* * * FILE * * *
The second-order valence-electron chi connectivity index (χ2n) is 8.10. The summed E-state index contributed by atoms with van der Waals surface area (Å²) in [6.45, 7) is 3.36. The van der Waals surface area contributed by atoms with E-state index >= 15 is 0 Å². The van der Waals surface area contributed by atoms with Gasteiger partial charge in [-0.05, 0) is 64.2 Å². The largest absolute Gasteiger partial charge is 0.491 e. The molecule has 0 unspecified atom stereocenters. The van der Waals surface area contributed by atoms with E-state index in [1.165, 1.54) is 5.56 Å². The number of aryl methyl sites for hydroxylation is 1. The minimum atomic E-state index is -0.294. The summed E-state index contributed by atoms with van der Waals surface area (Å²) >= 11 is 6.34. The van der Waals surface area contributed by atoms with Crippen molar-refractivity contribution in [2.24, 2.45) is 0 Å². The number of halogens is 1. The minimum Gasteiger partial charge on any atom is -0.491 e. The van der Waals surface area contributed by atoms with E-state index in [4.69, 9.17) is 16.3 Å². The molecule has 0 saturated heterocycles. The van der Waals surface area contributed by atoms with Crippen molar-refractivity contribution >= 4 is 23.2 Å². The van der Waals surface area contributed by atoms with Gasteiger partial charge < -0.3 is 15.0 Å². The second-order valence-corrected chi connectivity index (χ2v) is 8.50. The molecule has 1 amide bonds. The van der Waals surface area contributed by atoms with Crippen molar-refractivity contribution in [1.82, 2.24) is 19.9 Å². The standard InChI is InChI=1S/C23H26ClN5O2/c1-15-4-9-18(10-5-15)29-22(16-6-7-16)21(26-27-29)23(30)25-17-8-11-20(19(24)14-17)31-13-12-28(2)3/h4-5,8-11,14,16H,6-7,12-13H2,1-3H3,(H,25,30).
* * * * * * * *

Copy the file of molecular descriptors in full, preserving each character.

The second-order valence-electron chi connectivity index (χ2n) is 8.10. The summed E-state index contributed by atoms with van der Waals surface area (Å²) in [6.45, 7) is 3.36. The van der Waals surface area contributed by atoms with E-state index >= 15 is 0 Å². The van der Waals surface area contributed by atoms with Gasteiger partial charge in [-0.05, 0) is 64.2 Å². The largest absolute Gasteiger partial charge is 0.491 e. The molecule has 0 unspecified atom stereocenters. The van der Waals surface area contributed by atoms with E-state index in [1.165, 1.54) is 5.56 Å². The number of aryl methyl sites for hydroxylation is 1. The minimum atomic E-state index is -0.294. The summed E-state index contributed by atoms with van der Waals surface area (Å²) >= 11 is 6.34. The van der Waals surface area contributed by atoms with Crippen molar-refractivity contribution in [2.24, 2.45) is 0 Å². The number of halogens is 1. The minimum Gasteiger partial charge on any atom is -0.491 e. The van der Waals surface area contributed by atoms with E-state index in [4.69, 9.17) is 16.3 Å². The molecule has 0 saturated heterocycles. The van der Waals surface area contributed by atoms with Crippen molar-refractivity contribution >= 4 is 23.2 Å². The van der Waals surface area contributed by atoms with Gasteiger partial charge < -0.3 is 15.0 Å². The second-order valence-corrected chi connectivity index (χ2v) is 8.50. The molecule has 1 amide bonds. The van der Waals surface area contributed by atoms with Crippen molar-refractivity contribution in [1.82, 2.24) is 19.9 Å². The standard InChI is InChI=1S/C23H26ClN5O2/c1-15-4-9-18(10-5-15)29-22(16-6-7-16)21(26-27-29)23(30)25-17-8-11-20(19(24)14-17)31-13-12-28(2)3/h4-5,8-11,14,16H,6-7,12-13H2,1-3H3,(H,25,30).